- Enemies III. The supervillain The Amazing Darkon takes double normal Stun and Body damage from light-based attacks.
- The Blood Of Heroes RPG: the superhero Neon Knight and his mount Knight Mayre lose all of their super powers in sunlight.
- In Nomine: vampires take damage from being in sunlight, and it's possible for celestial beings (angels and demons) to take this effect as a type of Discord.
- Judges Guild supplement The Thieves of Fortress Badabaskor. Eackor the Hill Troll will be killed if he's exposed to sunlight.
- Rolemaster Shadow World campaign setting
- Supplement Demons of the Burning Night. Anyone wearing the Helm of Kadaena is at half resistance rolls in sunlight.
- Supplement Jaiman: Land of Twilight. Stone trolls are turned to stone by sunlight.
- Mayfair's Chill.
- If a Deceiver is forced to stand in direct sunlight for one hour in front of a place dedicated to truth (university, courthouse, etc.), any SAVE envoy can see it in its true form. It cannot hide its true form from them again until it has spent 8 hours in darkness.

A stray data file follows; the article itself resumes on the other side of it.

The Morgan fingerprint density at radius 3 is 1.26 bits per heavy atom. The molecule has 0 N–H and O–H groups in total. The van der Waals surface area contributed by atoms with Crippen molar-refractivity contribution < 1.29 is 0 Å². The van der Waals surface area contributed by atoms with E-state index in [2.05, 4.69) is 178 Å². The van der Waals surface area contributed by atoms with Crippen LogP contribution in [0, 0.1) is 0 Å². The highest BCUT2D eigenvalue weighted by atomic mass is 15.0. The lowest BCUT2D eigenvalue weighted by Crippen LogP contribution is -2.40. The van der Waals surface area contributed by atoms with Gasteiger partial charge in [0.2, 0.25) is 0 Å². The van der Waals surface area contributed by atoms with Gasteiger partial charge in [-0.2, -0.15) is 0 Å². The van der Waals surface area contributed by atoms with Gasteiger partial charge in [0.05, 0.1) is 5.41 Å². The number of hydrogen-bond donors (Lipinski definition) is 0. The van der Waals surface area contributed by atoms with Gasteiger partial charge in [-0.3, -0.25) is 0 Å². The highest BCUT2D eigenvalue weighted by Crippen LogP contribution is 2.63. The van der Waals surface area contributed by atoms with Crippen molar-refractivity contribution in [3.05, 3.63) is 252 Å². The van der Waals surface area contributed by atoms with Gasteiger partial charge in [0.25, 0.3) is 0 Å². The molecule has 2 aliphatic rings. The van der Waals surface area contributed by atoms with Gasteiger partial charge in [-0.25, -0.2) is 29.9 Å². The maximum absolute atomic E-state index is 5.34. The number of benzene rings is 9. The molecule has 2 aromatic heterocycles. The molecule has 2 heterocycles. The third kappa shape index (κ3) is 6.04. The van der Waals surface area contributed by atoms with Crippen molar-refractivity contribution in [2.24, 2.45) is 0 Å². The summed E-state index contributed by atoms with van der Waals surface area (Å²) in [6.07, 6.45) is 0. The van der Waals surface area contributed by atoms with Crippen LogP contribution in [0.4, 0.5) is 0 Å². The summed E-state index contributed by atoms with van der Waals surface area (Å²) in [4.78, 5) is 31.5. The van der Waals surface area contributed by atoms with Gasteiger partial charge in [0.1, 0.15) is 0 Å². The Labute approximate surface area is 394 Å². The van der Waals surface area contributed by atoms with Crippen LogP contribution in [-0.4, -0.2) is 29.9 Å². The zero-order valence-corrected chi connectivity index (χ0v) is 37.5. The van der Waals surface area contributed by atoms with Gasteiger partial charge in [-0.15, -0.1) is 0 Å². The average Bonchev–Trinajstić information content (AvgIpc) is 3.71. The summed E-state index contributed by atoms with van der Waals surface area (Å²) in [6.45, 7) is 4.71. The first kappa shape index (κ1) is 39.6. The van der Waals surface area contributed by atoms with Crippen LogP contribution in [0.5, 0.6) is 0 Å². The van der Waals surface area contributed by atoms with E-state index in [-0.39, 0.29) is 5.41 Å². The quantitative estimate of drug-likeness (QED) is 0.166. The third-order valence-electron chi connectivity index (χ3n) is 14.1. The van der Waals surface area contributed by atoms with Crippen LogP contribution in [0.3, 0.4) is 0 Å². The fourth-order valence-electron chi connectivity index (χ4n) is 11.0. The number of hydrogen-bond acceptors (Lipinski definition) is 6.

- A Mist Mummy that is trapped in sunlight in its mist form for more than 1 minute is destroyed.
- The Carpathian vampire is destroyed if it spends one minute in sunlight. While it is in sunlight it can only assume its fog mist form and try to flee.
- Lejendary Adventures
- The Peccant takes continuous damage from sunlight, but only if it's naked.
- Normal Bruholak
- Semi-Materialized: Takes continuous serious damage from sunlight
- Normal form: Can't go out in daylight.
- Volitant Bruholak
- Semi-Materialized: Exposure to bright equal to daylight forces it to flee to its burrow.
- Normal form: Takes continuous serious damage from sunlight.
- If the Nosferatu is exposed to any light as strong as sunlight, it takes minor continuous damage and changes back to its true form.
- In full daylight an Apparition is powerless. In bright light it can't drain its victim's abilities.